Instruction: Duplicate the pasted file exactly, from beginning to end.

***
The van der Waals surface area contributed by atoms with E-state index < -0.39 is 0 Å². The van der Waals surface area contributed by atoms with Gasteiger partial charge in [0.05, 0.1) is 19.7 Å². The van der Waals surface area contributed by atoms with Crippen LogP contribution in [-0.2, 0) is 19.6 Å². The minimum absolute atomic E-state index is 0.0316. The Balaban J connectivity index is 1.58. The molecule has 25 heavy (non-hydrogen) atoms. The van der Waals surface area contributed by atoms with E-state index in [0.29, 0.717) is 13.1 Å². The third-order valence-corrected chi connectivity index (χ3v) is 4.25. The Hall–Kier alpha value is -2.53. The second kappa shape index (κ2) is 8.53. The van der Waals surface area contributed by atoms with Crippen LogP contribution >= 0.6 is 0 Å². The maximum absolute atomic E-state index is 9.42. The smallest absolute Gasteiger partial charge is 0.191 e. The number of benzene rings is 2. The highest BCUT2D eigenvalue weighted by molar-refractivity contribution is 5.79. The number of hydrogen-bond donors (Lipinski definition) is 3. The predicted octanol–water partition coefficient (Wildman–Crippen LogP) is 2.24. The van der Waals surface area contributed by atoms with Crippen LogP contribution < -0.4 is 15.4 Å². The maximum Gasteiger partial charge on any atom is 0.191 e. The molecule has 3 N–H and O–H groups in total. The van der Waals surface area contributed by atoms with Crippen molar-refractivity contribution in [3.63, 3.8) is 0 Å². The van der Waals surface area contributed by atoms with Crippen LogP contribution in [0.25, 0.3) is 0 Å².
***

The van der Waals surface area contributed by atoms with E-state index < -0.39 is 0 Å². The van der Waals surface area contributed by atoms with Gasteiger partial charge in [0.05, 0.1) is 19.7 Å². The van der Waals surface area contributed by atoms with Crippen LogP contribution in [-0.2, 0) is 19.6 Å². The minimum absolute atomic E-state index is 0.0316. The Balaban J connectivity index is 1.58. The molecule has 25 heavy (non-hydrogen) atoms. The van der Waals surface area contributed by atoms with E-state index in [0.29, 0.717) is 13.1 Å². The third-order valence-corrected chi connectivity index (χ3v) is 4.25. The Hall–Kier alpha value is -2.53. The second kappa shape index (κ2) is 8.53. The van der Waals surface area contributed by atoms with Crippen LogP contribution >= 0.6 is 0 Å². The maximum absolute atomic E-state index is 9.42. The smallest absolute Gasteiger partial charge is 0.191 e. The number of benzene rings is 2. The highest BCUT2D eigenvalue weighted by molar-refractivity contribution is 5.79. The number of hydrogen-bond donors (Lipinski definition) is 3. The predicted octanol–water partition coefficient (Wildman–Crippen LogP) is 2.24. The van der Waals surface area contributed by atoms with Crippen LogP contribution < -0.4 is 15.4 Å². The maximum Gasteiger partial charge on any atom is 0.191 e. The molecule has 3 N–H and O–H groups in total. The van der Waals surface area contributed by atoms with Crippen molar-refractivity contribution in [3.63, 3.8) is 0 Å². The van der Waals surface area contributed by atoms with Crippen LogP contribution in [0.25, 0.3) is 0 Å².